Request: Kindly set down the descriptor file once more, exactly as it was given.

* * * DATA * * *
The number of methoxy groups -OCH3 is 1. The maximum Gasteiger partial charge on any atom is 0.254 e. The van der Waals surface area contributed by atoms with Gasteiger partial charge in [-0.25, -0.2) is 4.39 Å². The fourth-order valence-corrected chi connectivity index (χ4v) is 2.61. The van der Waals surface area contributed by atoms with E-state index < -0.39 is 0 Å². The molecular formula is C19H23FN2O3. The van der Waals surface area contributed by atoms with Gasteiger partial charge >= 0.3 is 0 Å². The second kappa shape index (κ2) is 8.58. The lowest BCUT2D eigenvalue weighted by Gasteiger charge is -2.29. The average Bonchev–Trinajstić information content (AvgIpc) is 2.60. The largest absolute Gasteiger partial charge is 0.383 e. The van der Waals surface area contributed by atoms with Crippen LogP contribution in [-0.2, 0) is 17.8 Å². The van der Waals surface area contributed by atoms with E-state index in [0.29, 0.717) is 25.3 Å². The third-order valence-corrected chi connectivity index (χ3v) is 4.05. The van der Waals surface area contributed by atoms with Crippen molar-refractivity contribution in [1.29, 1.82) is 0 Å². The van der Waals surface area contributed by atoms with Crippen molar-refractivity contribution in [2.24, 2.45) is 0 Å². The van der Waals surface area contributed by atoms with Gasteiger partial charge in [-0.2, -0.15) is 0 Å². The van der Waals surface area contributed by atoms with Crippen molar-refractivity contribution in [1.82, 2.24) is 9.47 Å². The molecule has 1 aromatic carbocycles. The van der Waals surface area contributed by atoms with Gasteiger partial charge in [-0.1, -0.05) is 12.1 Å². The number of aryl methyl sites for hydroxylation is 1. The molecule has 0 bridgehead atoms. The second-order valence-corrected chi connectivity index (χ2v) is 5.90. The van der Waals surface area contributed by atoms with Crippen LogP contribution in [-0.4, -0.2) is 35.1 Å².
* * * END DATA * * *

The number of methoxy groups -OCH3 is 1. The maximum Gasteiger partial charge on any atom is 0.254 e. The van der Waals surface area contributed by atoms with Gasteiger partial charge in [-0.25, -0.2) is 4.39 Å². The fourth-order valence-corrected chi connectivity index (χ4v) is 2.61. The van der Waals surface area contributed by atoms with E-state index < -0.39 is 0 Å². The molecular formula is C19H23FN2O3. The van der Waals surface area contributed by atoms with Gasteiger partial charge >= 0.3 is 0 Å². The second kappa shape index (κ2) is 8.58. The lowest BCUT2D eigenvalue weighted by Gasteiger charge is -2.29. The average Bonchev–Trinajstić information content (AvgIpc) is 2.60. The largest absolute Gasteiger partial charge is 0.383 e. The van der Waals surface area contributed by atoms with Crippen LogP contribution in [-0.2, 0) is 17.8 Å². The van der Waals surface area contributed by atoms with E-state index in [0.29, 0.717) is 25.3 Å². The third-order valence-corrected chi connectivity index (χ3v) is 4.05. The van der Waals surface area contributed by atoms with Crippen molar-refractivity contribution in [1.29, 1.82) is 0 Å². The van der Waals surface area contributed by atoms with Crippen molar-refractivity contribution in [2.24, 2.45) is 0 Å². The van der Waals surface area contributed by atoms with Gasteiger partial charge in [-0.2, -0.15) is 0 Å². The van der Waals surface area contributed by atoms with Crippen molar-refractivity contribution in [1.82, 2.24) is 9.47 Å². The molecule has 1 aromatic carbocycles. The van der Waals surface area contributed by atoms with Gasteiger partial charge in [-0.1, -0.05) is 12.1 Å². The number of aryl methyl sites for hydroxylation is 1. The molecule has 0 bridgehead atoms. The second-order valence-corrected chi connectivity index (χ2v) is 5.90. The van der Waals surface area contributed by atoms with Crippen LogP contribution in [-0.4, -0.2) is 35.1 Å².